The May issue (16.05) of Wired Magazine has an awesome article about memory. Good stuff for both the teacher and student in me.

Here’s the I’m-too-busy-to-read-the-article summary: if you review stuff you’ve learned, you’ll remember it better. If you review too soon, you’ll waste your time. If you wait too long, you’ll have forgotten. The trick, it seems, is to pinpoint the exact right time to study.

Piotr Wozniak, the focus of the article, created software called SuperMemo that figures out just when you’re going to forget something and presents review material then. How does it work? Does it work?

I found the historical background of memory fascinating. Somewhere near the end of the nineteenth century, a German psychologist named Hermann Ebinghaus described something called the “spacing effect”:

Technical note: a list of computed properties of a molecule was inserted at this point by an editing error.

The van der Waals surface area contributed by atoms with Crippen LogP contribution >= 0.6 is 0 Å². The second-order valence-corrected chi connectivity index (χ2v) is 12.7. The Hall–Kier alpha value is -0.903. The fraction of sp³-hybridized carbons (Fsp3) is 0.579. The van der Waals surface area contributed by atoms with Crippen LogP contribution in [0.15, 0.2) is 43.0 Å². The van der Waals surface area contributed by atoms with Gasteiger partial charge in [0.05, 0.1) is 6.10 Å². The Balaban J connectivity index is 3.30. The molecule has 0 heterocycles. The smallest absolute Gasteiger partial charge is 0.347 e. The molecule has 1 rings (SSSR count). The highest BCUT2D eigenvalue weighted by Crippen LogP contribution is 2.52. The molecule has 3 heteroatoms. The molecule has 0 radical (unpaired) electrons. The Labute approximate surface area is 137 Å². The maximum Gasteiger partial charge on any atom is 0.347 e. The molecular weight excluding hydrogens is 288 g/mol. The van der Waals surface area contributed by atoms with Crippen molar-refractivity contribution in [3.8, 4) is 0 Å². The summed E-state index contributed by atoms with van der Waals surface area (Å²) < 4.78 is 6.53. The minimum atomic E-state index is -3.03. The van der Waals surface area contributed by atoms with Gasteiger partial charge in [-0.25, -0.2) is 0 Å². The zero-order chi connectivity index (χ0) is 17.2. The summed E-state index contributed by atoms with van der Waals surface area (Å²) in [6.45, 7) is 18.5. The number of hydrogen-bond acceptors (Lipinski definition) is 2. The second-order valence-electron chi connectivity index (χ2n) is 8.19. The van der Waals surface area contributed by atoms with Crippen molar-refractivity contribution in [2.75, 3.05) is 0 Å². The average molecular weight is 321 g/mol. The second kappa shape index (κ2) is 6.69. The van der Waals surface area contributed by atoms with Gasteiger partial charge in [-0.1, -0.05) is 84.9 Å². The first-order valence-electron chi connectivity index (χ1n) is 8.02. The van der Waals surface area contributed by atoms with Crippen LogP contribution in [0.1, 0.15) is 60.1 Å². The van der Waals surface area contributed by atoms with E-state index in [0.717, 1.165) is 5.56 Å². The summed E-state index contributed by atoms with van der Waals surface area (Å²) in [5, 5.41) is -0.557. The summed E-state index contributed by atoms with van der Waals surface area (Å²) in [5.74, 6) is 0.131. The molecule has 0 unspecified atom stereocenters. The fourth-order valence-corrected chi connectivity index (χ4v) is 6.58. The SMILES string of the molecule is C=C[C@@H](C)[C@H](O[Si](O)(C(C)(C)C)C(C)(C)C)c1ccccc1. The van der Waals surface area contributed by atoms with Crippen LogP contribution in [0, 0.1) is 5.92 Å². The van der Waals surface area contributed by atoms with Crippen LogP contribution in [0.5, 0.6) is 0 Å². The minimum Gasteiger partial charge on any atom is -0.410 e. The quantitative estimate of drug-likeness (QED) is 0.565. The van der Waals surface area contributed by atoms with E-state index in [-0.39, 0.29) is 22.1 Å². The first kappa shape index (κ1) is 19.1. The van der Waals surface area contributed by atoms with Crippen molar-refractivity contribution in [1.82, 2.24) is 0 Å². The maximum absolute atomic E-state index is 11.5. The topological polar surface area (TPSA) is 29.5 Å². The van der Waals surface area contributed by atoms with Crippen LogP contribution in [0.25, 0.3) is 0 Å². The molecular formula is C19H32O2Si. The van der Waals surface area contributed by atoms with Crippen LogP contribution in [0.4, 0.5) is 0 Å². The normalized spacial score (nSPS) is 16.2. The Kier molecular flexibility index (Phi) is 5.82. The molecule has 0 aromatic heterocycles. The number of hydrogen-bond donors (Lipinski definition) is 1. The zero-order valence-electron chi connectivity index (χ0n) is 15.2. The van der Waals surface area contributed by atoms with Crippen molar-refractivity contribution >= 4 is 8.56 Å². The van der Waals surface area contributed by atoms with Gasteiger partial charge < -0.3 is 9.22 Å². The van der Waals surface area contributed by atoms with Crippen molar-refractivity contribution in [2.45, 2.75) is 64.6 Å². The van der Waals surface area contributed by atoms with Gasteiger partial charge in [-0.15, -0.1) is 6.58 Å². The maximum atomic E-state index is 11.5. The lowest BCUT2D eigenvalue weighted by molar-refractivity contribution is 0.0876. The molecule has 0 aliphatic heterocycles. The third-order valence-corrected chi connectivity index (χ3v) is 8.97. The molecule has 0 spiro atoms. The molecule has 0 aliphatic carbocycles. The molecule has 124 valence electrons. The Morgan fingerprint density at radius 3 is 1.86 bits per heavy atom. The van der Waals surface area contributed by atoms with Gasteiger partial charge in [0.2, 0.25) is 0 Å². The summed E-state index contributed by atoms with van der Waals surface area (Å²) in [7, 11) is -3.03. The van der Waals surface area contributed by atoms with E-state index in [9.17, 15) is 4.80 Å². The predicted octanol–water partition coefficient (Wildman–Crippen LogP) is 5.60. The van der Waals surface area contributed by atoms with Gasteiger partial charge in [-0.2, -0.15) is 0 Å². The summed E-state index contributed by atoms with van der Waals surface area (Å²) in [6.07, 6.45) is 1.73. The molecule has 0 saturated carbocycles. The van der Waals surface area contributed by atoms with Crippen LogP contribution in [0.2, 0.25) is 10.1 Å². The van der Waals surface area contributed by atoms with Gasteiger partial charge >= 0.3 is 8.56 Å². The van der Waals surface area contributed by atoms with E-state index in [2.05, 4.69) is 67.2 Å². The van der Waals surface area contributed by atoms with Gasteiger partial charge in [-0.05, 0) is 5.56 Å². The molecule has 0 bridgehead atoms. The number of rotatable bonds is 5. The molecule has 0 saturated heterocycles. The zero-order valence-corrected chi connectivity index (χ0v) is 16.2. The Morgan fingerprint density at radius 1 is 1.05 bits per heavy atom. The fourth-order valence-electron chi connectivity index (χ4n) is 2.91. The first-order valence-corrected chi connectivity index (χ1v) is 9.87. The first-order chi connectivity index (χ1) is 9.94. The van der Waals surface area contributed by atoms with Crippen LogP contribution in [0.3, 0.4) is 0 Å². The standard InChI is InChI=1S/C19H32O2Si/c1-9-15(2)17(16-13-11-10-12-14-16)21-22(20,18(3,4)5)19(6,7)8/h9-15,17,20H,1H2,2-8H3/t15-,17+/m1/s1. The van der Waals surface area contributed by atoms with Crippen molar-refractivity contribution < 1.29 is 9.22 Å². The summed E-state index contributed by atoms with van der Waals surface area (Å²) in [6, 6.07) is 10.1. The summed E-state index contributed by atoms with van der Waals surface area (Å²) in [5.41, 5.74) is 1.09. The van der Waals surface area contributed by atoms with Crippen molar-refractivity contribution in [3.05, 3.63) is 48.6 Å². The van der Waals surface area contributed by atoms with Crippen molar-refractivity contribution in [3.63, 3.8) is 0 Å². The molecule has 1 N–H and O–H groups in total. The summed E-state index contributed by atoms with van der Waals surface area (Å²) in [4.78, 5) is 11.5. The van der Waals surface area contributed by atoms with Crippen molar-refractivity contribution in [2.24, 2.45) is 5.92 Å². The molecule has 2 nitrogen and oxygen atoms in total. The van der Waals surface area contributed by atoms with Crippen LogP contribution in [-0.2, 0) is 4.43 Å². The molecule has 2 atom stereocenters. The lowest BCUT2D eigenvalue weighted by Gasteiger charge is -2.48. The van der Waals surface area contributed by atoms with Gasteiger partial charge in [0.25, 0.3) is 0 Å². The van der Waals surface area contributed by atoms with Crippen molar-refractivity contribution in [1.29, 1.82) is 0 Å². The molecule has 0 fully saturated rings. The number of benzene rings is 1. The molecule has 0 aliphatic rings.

Ebbinghaus showed that it’s possible to dramatically improve learning by correctly spacing practice sessions. On one level, this finding is trivial; all students have been warned not to cram. But the efficiencies created by precise spacing are so large, and the improvement in performance so predictable, that from nearly the moment Ebbinghaus described the spacing effect, psychologists have been urging educators to use it to accelerate human progress.

In the spacing effect, I found excellent food-for-thought for teaching. It occurs to me that I don’t give the review component of my class enough attention. What good is knowledge gained if it’s going to be forgotten very shortly?

If you care about remembering things (or teaching others to remember things), read this article!